March 6, 2017 | The Atlantic
The new documentary “Teacher of the Year” pushes against Hollywood’s hack-or-hero portrayals of the profession. It premiered March 2 at the Teachers, Teaching, and Media Conference organized by communication professor Mary Dalton and hosted at Wake Forest University.
The story was covered by the Associated Press and ran on the national wire in media outlets around the country including U.S. News & World Report, the Miami Herald, the Lexington Herald-Leader, the Modesto Bee, the Wichita Eagle, and many others.
March 6, 2017 | Inside Higher Ed and WAMC
In a two-minute podcast, Wake Forest sociology professor David Yamane shares findings from his research on connections between gun ownership and religions. Yamane said, “When President Obama made his infamous comment about people clinging to their guns and religion, he was summarizing the existing research on the topic. Scholars have repeatedly found that Protestants are more likely to own guns than other Americans. But Protestants themselves are a diverse group and religious tradition is also just one way to understand a person’s religiosity.”
March 6, 2017 | US News & World Report
Crowdsourcing websites, where consumers can learn more about stocks, sometimes serve up fake news, points out Wake Forest finance professor Ajay Patel. On these sites, “it then becomes easy for a person to use different pseudonyms and push out fake news articles that appear to be legit because multiple sources are indicating the same story,” he said.
The story also ran on Yahoo!Finance.
March 6, 2017 | WFU News & Communications
The Wake Forest News Media Report for Feb. 25 – March 3, 2017 is now available online.
February 28, 2017 | Winston-Salem Journal
Communication professor and media expert Mary Dalton discusses the new documentary “Teacher of the Year,” that explores the demands of being a career educator. The film focuses on the reality of teaching and the toll it takes on Angie Scioli, a high-school teacher in Raleigh.
Dalton writes, “It is time to reclaim a complex and human incarnation of the good teacher in popular culture and to give real teachers in classrooms the resources and respect they need to prepare students to become responsible and engaged citizens.”
“Teacher of the Year” will premier at Wake Forest on March 2 as part of the interdisciplinary Teachers, Teaching and Media Conference organized by Dalton.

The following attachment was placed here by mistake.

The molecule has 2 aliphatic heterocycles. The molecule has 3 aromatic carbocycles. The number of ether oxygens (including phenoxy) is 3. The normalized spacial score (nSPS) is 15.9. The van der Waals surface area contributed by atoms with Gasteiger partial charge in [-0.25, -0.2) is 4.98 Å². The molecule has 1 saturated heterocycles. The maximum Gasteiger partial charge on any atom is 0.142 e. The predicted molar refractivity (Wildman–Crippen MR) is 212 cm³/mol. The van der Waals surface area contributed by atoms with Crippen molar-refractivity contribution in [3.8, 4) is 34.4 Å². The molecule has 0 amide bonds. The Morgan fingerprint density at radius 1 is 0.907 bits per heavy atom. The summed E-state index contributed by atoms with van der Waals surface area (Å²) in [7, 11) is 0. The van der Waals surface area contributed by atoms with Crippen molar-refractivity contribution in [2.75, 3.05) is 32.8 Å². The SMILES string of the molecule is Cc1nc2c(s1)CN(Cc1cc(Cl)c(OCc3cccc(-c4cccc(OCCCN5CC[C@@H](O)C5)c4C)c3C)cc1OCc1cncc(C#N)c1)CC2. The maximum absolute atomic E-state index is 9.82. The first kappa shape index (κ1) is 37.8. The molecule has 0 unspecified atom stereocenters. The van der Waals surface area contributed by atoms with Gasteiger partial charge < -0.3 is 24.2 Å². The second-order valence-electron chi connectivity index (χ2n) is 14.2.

February 28, 2017 | Parade
In a story about a new documentary on Maya Angelou, writer Stephanie Stephens describes meeting the acclaimed poet as a teenager.
“I was visiting my ‘other mother,’ my beloved Aunt Lib, the late Dr. Elizabeth Phillips, professor emerita of Wake Forest University, one of my alma maters. One memorable night, a friend with an undeniable aura came over for dinner. It was Dr. Maya Angelou, and there was just something so mesmerizing about her. We all spent a glorious evening talking about dance, the theater and show business, and about life, which for me at the time, seemed all too complex. It was clear our guest had many wise things to say about it all, and I was captivated.…
She first came to the school on a speaking engagement in 1973, received an honorary degree from Wake Forest in 1977 and later became its first Reynolds Professor of American Studies in 1982. Throughout her time at the University, she taught, directed theater, delivered a commencement address and shared her wisdom with faculty and students alike.”
February 28, 2017 | Diverse Issues in Higher Education
Olga Pierrakos has been appointed founding chair of the Department of Engineering at Wake Forest University. She is program director of the Division of Undergraduate Education at the National Science Foundation (NSF). Pierrakos earned a bachelor’s and a master’s from Virginia Tech, and a doctorate from the Virginia Tech-Wake Forest University School of Biomedical Engineering & Sciences.
February 28, 2017 | Newsweek
A story on Peter Thiel, the billionaire who gives $100,000 grants to students who want to skip college to start a business, mentions that John Marbach (’15) left Wake Forest to become a Thiel Fellow then decided to return and earn his degree. “I could get access to any CEO or VC, which was great, but I couldn’t find anyone to hang out with.”
February 28, 2017 | WFU News & Communications
The Wake Forest News Media Report for Feb. 19-24, 2017 is now available online.
February 20, 2017 | Winston-Salem Journal
Sitting at a baby grand piano in a new residence hall at Wake Forest University on Friday, performing artist Valerie Ashford Simpson played and sang “Reach Out & Touch” in honor of the late Maya Angelou.
“I think it speaks to what she’s done for all of us and what she wants us to do – to continue to reach out and touch,” Simpson said of the song she and Nickolas Ashford wrote.
Many of the nearly 100 people gathered in the resident hall’s “parlor” for students held hands and sang along with her: “Reach out and touch somebody’s hand. Make this world a better place if you can.”
Angelou, who was a poet, author, professor, civil rights activist and former resident of Winston-Salem, taught students at Wake and was its Reynolds Professor of American Studies from 1982 until her death in 2014. On Friday, Feb. 17, Wake Forest held a dedication and ribbon-cutting ceremony for Maya Angelou Hall, a residence hall named for Angelou.
The story ran on the national AP wire and appeared in many media outlets across the country, including U.S. News and World Report, Diverse Issues in Higher Education, the Lexington Herald Leader, Washington Times, the Miami Herald, the Idaho Statesman, the News & Observer, the Charlotte Observer, WBTV, the Greenville Reflector, WSLS, WLOS, WXII, WGHP, WFMY, TWC News, and WSOC.
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